Medieval Writing
Manuscripts as Historical Sources
Material preserved in manuscript form is the primary source databank of written material from the middle ages. Manuscripts provide not only the most authentic witnesses to life in the medieval era, but also a record of what aspects of life were considered to be of sufficient importance to immortalise in the medium. In an era of only partial literacy, when the transmission of written knowledge was laborious, the value of that knowledge to society can be evaluated by the care and elegance of its recording, or even by the fact that it was recorded at all.
The concept of a primary source is subject to much simplification. Every manuscript written in the medieval era is an authentic artifact of that era. However, every manuscript was not penned by its author, and every author was not a living witness to the events he or she penned. Historians existed in the medieval era, chronicling events of many generations past. Their selections, their attitudes and their prejudices represent primary source material for their time, even if the stories they wrote were seen through the filter of legend. (See Bagley 1972) The remains of the monastery of Jarrow are a compilation of many centuries, as the works of Bede were an assemblage from many centuries, but an authentic witness to the attitudes of the early church in England.
  A romantic view of the ruins of Jarrow.
Wharram Percy The particular concerns of medieval authors can tell us much about their value systems. However, they left some blanks in their record. After all, they were writing for their times, not for curious readers hundreds of years in the future. Archaeologists investigate many angles which are not covered by the written records, and that can give us some comparison between the life of the mind and life in the cold, hard world. The deserted medieval village of Wharram Percy in Yorkshire was investigated by archaeologists for over 30 years, revealing many aspects of village life not perpetuated in written records.
The site of Wharram Percy, bumps in a field, cows and an explanatory sign.
Written records can be used in a diversity of ways to make inferences about historical questions which could not have been further from the minds of the scribes who penned the words. Financial and legal records are a mine of information about social history, with a little help from an interpreter. The granting of privileges or the dispensing of justice reveals much about social conditions, relations and expectations. The church, when seen in its role as major business enterprise, shows its relationship to the world of politics, work and community. The Benedictine Abbey of Selby in Yorkshire has left little for archaeologists, all but its church having vanished under later building, but it has left a set of accounts that tell much about daily life and work in the community and the town. (Tillotson 1988)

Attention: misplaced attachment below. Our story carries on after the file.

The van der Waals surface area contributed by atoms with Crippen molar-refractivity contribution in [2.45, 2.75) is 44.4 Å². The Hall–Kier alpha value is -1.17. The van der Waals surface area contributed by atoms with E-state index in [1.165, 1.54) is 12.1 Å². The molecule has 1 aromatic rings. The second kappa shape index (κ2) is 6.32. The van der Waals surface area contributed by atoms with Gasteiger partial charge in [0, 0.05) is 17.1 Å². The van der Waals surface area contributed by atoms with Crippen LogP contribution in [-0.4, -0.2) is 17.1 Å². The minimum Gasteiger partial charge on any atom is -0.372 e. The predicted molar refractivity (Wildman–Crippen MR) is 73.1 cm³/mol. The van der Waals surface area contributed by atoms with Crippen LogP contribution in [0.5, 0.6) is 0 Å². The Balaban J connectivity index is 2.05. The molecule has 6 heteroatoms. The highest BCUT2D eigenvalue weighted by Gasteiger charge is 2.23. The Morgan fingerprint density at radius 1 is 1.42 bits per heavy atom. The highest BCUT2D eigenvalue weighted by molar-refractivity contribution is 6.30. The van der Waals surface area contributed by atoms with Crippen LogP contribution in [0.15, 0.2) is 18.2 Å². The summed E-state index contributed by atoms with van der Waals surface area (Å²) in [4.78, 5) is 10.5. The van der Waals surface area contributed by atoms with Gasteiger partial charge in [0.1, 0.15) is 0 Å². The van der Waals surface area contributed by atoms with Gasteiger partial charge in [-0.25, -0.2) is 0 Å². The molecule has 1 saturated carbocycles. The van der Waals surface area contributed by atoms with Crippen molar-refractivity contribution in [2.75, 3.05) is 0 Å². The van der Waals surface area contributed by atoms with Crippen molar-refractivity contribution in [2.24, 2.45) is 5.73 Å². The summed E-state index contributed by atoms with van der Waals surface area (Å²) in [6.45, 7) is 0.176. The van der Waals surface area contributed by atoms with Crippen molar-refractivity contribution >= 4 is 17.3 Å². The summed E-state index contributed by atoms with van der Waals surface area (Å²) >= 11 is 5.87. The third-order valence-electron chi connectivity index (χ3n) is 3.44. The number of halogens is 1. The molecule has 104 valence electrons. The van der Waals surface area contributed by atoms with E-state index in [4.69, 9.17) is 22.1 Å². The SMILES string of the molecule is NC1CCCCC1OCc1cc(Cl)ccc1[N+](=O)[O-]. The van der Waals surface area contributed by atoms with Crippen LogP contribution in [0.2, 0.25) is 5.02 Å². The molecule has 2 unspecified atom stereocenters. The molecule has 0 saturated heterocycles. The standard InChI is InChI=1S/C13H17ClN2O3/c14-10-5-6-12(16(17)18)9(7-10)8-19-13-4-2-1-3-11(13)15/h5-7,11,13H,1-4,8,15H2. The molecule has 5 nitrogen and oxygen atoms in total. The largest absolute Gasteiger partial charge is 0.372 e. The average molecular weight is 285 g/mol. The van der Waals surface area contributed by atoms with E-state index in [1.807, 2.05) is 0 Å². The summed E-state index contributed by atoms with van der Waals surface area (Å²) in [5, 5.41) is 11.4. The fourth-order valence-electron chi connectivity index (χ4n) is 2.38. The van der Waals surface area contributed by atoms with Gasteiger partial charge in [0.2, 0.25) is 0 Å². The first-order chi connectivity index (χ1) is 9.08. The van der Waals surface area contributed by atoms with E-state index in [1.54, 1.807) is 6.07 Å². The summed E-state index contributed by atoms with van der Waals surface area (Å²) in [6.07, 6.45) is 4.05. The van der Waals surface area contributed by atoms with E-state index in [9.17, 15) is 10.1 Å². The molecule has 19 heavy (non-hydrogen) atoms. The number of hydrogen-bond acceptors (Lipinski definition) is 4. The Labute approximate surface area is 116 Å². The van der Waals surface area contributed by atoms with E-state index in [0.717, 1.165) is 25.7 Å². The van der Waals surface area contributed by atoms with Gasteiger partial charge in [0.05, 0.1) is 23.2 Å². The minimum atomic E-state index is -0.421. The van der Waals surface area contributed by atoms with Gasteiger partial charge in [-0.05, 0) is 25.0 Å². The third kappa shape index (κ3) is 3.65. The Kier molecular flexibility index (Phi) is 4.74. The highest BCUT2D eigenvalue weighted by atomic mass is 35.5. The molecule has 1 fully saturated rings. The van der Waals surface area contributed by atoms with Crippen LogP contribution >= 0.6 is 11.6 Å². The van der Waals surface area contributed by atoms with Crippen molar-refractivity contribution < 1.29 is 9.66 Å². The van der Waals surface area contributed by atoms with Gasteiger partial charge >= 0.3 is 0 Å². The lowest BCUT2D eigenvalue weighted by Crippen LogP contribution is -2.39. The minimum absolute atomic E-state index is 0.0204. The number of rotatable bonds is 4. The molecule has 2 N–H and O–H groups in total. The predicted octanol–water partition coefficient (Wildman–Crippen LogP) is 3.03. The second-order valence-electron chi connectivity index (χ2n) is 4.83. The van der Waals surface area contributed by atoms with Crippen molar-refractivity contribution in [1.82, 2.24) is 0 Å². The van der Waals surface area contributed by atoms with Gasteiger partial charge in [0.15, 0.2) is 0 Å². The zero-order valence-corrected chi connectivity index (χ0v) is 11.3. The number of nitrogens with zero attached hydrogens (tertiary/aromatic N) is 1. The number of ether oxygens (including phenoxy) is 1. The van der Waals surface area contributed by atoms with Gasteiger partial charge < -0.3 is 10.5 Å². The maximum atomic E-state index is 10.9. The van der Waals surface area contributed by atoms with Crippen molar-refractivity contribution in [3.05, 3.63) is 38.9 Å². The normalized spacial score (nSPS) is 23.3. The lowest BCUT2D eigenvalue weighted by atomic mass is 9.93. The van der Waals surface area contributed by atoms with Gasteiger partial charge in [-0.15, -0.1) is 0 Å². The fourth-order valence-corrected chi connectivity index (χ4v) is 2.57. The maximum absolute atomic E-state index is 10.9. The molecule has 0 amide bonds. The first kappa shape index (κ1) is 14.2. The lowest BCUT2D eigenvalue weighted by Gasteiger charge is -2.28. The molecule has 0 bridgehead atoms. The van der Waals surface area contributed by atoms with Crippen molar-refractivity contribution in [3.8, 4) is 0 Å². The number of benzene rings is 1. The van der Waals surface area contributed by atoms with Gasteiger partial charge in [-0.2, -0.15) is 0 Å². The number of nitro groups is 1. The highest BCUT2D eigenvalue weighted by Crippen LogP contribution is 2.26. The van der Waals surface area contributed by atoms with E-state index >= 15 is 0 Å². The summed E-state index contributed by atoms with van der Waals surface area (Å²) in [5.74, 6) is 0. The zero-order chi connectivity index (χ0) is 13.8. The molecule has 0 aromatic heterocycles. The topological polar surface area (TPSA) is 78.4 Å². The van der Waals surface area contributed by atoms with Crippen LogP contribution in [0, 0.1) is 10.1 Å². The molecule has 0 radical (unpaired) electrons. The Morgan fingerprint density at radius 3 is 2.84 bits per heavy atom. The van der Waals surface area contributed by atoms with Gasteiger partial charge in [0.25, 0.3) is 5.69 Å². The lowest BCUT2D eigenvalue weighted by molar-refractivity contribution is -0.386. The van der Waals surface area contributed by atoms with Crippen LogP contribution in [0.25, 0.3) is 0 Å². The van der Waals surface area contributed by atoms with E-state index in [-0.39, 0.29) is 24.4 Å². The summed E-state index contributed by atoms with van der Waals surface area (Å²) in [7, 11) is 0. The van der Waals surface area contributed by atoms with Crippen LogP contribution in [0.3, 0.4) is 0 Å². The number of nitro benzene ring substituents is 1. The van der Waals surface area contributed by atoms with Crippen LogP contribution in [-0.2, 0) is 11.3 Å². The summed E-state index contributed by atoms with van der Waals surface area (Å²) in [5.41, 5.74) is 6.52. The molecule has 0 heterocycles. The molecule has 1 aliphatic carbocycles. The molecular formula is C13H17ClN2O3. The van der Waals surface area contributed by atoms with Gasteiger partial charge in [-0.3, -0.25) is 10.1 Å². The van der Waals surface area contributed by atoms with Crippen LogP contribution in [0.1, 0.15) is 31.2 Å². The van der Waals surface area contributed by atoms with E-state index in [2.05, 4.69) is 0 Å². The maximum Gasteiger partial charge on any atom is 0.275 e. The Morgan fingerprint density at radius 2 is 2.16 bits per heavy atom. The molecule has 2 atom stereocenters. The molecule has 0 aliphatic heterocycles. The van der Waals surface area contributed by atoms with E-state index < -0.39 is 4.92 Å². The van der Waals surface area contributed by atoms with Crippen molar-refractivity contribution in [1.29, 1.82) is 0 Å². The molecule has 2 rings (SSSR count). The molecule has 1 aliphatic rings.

Selby Abbey
The Benedictine Abbey of Selby, or what is left of it today.
Musicians The nature of manuscripts as historical sources changes during the course of the medieval era. As literacy spread from the monasteries to a gradually increasing proportion of the population, a greater variety of literary works appeared in manuscript form. We learn about more aspects of the life of the mind as the middle ages progresses, while much of that of the earlier period has evaporated with its oral culture.
Also in greater profusion in the later part of the middle ages are legal documents, financial records and the written records of various levels of government. Personal letters make an appearance at the end of the middle ages. Their survival takes the viewpoint of history from the formal and institutional to the individual and personal level.
The historical record of manuscripts traces the development of literacy from an exclusive and narrowly focused preserve of the learned, mostly living separate from the rest of society, to an instrument of education, entertainment and bureaucracy within society as a whole. Although literacy was not universal at any stage during the medieval era, the management of society became dependent on literacy and on the literate. The historical questions which can be addressed through manuscript studies broaden as the era progresses, and areas that were the preserve of the archaeologist can draw evidence from the literate mode.
Many collections of manuscripts have been reproduced in printed form for historical study. However, while these have their value, they have been subject to an extra layer of interpretation before being presented for analysis. Selection, editing, transcription and translation all remove the serious historian further from the true corpus of available data.
Manuscripts can be studied not only for the content of their texts; they are also part of visual culture. As well as reading, we can look. Stylistic attributes of the art work can be studied in the manner of an art historian to elucidate routes of influence and transmission and determine the relationships between cultures. Many illustrations in manuscripts depict aspects of the culture and society of the day, through the filter of what was considered appropriate. A medieval historian, of whatever specialised persuasion, cannot avoid involvement with original manuscripts.
Seed sowing
Seed sowing, from the Luttrell Psalter, now in the British Library. (From New Paleaographical Society 1904)
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This site is created and maintained by Dr Dianne Tillotson, freelance researcher and compulsive multimedia and web author. Comments are welcome. Material on this web site is copyright, but some parts more so than others. Please check here for copyright status and usage before you start making free with it. This page last modified 7/11/2011.